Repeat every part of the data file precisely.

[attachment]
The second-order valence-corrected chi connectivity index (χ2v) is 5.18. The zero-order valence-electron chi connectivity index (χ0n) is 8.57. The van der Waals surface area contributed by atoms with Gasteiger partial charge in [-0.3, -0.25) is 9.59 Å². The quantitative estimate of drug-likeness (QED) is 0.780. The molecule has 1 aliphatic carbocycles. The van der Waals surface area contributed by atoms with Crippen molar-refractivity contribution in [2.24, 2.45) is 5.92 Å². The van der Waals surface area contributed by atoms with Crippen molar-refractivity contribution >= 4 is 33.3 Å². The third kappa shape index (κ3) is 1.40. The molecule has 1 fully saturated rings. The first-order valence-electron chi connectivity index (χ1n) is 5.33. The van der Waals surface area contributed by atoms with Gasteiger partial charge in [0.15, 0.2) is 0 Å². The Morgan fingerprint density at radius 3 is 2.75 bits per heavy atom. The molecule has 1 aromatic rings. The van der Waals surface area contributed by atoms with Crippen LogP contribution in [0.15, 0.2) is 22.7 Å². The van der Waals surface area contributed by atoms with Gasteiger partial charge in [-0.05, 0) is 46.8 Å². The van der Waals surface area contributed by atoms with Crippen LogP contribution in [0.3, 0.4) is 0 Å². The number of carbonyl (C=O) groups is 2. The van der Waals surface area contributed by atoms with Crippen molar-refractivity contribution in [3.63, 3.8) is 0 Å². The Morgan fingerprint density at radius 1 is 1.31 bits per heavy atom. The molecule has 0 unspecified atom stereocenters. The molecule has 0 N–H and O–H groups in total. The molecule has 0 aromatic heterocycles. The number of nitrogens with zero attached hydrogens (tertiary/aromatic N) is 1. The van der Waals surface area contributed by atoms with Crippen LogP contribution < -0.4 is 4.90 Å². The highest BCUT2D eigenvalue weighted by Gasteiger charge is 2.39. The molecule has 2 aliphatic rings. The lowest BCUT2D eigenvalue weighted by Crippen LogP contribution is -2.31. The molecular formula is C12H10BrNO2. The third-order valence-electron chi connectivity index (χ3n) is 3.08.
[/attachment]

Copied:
The second-order valence-corrected chi connectivity index (χ2v) is 5.18. The zero-order valence-electron chi connectivity index (χ0n) is 8.57. The van der Waals surface area contributed by atoms with Gasteiger partial charge in [-0.3, -0.25) is 9.59 Å². The quantitative estimate of drug-likeness (QED) is 0.780. The molecule has 1 aliphatic carbocycles. The van der Waals surface area contributed by atoms with Crippen molar-refractivity contribution in [2.24, 2.45) is 5.92 Å². The van der Waals surface area contributed by atoms with Crippen molar-refractivity contribution >= 4 is 33.3 Å². The third kappa shape index (κ3) is 1.40. The molecule has 1 fully saturated rings. The first-order valence-electron chi connectivity index (χ1n) is 5.33. The van der Waals surface area contributed by atoms with Gasteiger partial charge in [0.15, 0.2) is 0 Å². The Morgan fingerprint density at radius 3 is 2.75 bits per heavy atom. The molecule has 1 aromatic rings. The van der Waals surface area contributed by atoms with Crippen LogP contribution in [0.15, 0.2) is 22.7 Å². The van der Waals surface area contributed by atoms with Gasteiger partial charge in [-0.05, 0) is 46.8 Å². The van der Waals surface area contributed by atoms with Crippen LogP contribution in [0.3, 0.4) is 0 Å². The number of carbonyl (C=O) groups is 2. The van der Waals surface area contributed by atoms with Crippen molar-refractivity contribution in [3.63, 3.8) is 0 Å². The Morgan fingerprint density at radius 1 is 1.31 bits per heavy atom. The molecule has 0 unspecified atom stereocenters. The molecule has 0 N–H and O–H groups in total. The molecule has 0 aromatic heterocycles. The number of nitrogens with zero attached hydrogens (tertiary/aromatic N) is 1. The van der Waals surface area contributed by atoms with Crippen LogP contribution < -0.4 is 4.90 Å². The highest BCUT2D eigenvalue weighted by Gasteiger charge is 2.39. The molecule has 2 aliphatic rings. The lowest BCUT2D eigenvalue weighted by Crippen LogP contribution is -2.31. The molecular formula is C12H10BrNO2. The third-order valence-electron chi connectivity index (χ3n) is 3.08.